“I know that there is a debate (about this) because there are some people who are not wild about this idea. But a debate is good.”
He said this would take place against the backdrop of recognition that the country’s ports regulator was already doing a sterling job in creating a conducive and investor friendly environment at the ports, and also helping to reduce costs of doing business in the economic zones.
For Dr Nzimande’s remarks on the topic, Click on the 3 minutes video below
Transport innovation hubs
Dr Nzimande said another crucial intervention would be the establishment of transport innovation hubs to facilitate the harnessing of talent and skills in the development of solutions to the country’s transport sector, inclusive of the maritime sector.
Describing this as something ‘very close to my heart’, Dr Nzimande said: “I am really committed into investing in having transport innovation hubs. We are not going to transform the transport sector generally, or any mode of transport, without investment into science, technology and innovation.”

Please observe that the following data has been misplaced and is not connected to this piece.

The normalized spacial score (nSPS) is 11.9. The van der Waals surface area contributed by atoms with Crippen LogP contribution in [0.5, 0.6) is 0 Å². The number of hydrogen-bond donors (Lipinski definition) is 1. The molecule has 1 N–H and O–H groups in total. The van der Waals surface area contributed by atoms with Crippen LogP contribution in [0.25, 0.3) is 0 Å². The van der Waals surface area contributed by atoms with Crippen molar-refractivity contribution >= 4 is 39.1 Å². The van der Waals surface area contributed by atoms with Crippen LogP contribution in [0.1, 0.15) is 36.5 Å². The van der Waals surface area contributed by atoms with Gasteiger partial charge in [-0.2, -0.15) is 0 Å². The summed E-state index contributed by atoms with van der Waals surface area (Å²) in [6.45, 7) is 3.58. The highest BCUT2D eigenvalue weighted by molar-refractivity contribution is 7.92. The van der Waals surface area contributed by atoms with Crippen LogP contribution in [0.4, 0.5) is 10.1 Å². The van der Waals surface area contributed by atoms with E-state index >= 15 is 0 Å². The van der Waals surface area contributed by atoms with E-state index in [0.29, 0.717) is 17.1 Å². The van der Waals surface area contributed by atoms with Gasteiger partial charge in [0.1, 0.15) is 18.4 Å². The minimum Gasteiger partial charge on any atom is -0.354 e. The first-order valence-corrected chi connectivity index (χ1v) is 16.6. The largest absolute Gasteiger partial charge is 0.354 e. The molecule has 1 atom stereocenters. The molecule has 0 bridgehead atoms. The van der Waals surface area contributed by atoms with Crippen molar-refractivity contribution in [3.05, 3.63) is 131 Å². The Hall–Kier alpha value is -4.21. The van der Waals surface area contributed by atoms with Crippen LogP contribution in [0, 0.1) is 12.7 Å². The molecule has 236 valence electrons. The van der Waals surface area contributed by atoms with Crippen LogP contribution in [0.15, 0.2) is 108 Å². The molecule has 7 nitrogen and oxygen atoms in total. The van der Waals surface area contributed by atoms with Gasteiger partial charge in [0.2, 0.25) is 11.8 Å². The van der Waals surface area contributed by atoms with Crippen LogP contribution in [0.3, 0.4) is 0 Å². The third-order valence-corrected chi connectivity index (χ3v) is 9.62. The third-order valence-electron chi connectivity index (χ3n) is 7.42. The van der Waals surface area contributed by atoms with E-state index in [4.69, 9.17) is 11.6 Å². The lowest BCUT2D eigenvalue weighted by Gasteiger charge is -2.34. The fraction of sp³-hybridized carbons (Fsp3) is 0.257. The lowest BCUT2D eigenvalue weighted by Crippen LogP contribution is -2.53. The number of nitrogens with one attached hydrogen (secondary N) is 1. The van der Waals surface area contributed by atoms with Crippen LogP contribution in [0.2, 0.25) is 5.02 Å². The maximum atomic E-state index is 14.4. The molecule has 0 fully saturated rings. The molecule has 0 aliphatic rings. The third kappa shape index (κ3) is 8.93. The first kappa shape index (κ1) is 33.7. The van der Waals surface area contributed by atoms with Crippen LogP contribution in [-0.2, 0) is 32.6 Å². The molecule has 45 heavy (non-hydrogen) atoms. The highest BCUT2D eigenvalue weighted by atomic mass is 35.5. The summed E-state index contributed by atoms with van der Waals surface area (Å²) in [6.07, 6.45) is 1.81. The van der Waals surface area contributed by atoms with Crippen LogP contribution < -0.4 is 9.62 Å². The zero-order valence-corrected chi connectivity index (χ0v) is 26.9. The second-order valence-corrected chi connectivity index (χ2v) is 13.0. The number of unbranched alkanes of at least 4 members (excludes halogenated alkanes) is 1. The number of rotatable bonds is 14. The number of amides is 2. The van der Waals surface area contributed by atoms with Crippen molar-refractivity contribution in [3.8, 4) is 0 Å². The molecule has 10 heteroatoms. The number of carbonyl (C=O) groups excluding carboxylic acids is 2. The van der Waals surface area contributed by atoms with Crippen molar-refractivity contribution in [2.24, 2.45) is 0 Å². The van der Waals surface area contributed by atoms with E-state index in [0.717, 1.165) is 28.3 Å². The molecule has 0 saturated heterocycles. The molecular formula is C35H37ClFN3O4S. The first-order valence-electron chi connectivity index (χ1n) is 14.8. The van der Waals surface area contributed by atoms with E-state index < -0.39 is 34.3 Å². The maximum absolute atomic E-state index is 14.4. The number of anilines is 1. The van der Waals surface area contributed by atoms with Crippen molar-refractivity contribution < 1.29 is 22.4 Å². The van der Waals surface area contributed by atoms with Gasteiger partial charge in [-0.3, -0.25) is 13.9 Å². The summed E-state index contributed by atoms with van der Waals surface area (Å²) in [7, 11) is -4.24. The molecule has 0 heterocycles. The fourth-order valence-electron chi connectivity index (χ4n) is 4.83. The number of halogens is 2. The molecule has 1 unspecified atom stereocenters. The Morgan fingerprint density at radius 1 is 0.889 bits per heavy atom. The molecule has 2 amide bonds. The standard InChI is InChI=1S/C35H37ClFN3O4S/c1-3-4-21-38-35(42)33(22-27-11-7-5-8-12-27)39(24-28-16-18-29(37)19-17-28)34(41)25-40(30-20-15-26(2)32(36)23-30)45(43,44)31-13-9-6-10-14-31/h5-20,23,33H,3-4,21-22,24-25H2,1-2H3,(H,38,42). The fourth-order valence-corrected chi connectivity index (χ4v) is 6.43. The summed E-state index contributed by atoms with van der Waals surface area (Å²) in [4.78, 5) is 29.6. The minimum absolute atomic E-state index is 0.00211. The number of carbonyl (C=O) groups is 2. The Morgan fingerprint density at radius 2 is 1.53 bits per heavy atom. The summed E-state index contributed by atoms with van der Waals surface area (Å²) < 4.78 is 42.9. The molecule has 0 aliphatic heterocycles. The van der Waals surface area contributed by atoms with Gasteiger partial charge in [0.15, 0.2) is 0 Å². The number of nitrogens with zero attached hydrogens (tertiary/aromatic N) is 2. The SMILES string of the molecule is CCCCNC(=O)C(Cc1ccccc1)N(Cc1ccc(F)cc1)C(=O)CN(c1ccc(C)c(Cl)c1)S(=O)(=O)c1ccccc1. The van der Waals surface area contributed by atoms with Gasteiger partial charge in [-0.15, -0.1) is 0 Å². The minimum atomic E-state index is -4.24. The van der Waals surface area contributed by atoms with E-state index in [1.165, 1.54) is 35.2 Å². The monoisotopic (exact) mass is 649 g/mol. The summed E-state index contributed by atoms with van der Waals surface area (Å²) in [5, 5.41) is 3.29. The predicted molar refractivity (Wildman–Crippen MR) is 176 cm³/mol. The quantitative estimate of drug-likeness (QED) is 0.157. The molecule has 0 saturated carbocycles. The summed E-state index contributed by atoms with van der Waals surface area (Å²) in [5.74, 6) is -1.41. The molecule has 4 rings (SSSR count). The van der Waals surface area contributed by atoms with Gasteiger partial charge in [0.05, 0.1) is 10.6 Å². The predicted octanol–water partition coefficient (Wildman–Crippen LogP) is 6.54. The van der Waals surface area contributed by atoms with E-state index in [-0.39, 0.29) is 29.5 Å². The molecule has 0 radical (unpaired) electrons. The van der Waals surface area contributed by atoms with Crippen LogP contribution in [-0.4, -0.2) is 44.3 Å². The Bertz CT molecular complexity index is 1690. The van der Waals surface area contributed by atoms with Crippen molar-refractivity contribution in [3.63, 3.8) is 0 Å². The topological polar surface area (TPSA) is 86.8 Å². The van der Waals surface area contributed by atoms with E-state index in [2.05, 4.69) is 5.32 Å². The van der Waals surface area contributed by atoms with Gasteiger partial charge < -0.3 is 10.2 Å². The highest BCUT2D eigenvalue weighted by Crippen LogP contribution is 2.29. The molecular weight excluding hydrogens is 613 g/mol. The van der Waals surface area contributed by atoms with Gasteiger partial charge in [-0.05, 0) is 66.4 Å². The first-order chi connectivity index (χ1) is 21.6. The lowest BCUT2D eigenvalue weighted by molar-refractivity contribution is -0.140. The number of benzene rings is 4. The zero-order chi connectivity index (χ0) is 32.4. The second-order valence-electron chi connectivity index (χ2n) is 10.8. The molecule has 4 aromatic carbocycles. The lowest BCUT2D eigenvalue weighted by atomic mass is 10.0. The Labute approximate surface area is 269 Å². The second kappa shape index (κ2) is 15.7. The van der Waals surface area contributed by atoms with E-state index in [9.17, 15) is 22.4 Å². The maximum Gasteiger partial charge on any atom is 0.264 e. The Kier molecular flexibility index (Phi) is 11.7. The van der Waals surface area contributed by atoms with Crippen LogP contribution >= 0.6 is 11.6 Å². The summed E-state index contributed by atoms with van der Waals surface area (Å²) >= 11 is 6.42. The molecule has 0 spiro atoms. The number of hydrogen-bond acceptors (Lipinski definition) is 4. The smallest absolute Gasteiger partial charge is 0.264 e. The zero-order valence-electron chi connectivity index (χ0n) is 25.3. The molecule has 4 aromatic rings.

Illustrating the particular importance of this aspect of development, Dr Nzimande drew an example about the country’s rail transport and said it was inconceivable that in modern times, trains in South Africa were still colliding randomly on railways when transport mobility technology had so advanced such that such collisions should be history.
He said the innovations hubs would facilitate the promotion and harnessing of science, technology and innovation ideas for deployment in areas of transport to help improve both functionality as well as efficient services. He said he would set up a task team to explore and pursue the idea towards implementation.
For Dr Nzimande’s remarks on the topic, Click on the 3 minutes video below
Focused education, training and skills transfer
On education and training, Dr Nzimande said empowerment and transformation in the sector was proving futile in the absence of proper and relevant education, training and skills transfer.